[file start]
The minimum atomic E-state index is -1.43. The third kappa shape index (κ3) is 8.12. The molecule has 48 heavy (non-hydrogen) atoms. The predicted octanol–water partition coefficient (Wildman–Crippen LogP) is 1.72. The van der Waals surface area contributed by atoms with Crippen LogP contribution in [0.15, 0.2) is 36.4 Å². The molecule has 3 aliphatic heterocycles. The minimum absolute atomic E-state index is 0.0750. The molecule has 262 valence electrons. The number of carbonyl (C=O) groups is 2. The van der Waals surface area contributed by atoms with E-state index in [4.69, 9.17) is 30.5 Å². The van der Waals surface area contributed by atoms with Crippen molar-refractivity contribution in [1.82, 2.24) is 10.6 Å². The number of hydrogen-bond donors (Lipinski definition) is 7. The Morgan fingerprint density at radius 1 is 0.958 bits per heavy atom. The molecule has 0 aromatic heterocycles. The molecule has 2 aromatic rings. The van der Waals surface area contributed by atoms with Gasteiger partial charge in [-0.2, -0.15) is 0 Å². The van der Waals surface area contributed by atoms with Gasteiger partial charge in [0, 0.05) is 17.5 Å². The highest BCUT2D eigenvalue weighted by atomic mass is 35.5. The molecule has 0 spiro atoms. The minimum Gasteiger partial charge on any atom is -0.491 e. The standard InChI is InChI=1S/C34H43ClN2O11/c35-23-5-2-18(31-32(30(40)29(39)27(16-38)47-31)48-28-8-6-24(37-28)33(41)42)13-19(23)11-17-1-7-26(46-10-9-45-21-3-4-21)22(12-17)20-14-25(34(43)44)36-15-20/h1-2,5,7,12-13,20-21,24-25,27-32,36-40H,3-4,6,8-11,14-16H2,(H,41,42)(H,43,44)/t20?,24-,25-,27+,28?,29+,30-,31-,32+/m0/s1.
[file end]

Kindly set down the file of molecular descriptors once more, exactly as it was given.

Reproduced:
The minimum atomic E-state index is -1.43. The third kappa shape index (κ3) is 8.12. The molecule has 48 heavy (non-hydrogen) atoms. The predicted octanol–water partition coefficient (Wildman–Crippen LogP) is 1.72. The van der Waals surface area contributed by atoms with Crippen LogP contribution in [0.15, 0.2) is 36.4 Å². The molecule has 3 aliphatic heterocycles. The minimum absolute atomic E-state index is 0.0750. The molecule has 262 valence electrons. The number of carbonyl (C=O) groups is 2. The van der Waals surface area contributed by atoms with E-state index in [4.69, 9.17) is 30.5 Å². The van der Waals surface area contributed by atoms with Crippen molar-refractivity contribution in [1.82, 2.24) is 10.6 Å². The number of hydrogen-bond donors (Lipinski definition) is 7. The Morgan fingerprint density at radius 1 is 0.958 bits per heavy atom. The molecule has 0 aromatic heterocycles. The molecule has 2 aromatic rings. The van der Waals surface area contributed by atoms with Gasteiger partial charge in [-0.2, -0.15) is 0 Å². The van der Waals surface area contributed by atoms with Gasteiger partial charge in [0, 0.05) is 17.5 Å². The highest BCUT2D eigenvalue weighted by atomic mass is 35.5. The molecule has 0 spiro atoms. The minimum Gasteiger partial charge on any atom is -0.491 e. The standard InChI is InChI=1S/C34H43ClN2O11/c35-23-5-2-18(31-32(30(40)29(39)27(16-38)47-31)48-28-8-6-24(37-28)33(41)42)13-19(23)11-17-1-7-26(46-10-9-45-21-3-4-21)22(12-17)20-14-25(34(43)44)36-15-20/h1-2,5,7,12-13,20-21,24-25,27-32,36-40H,3-4,6,8-11,14-16H2,(H,41,42)(H,43,44)/t20?,24-,25-,27+,28?,29+,30-,31-,32+/m0/s1.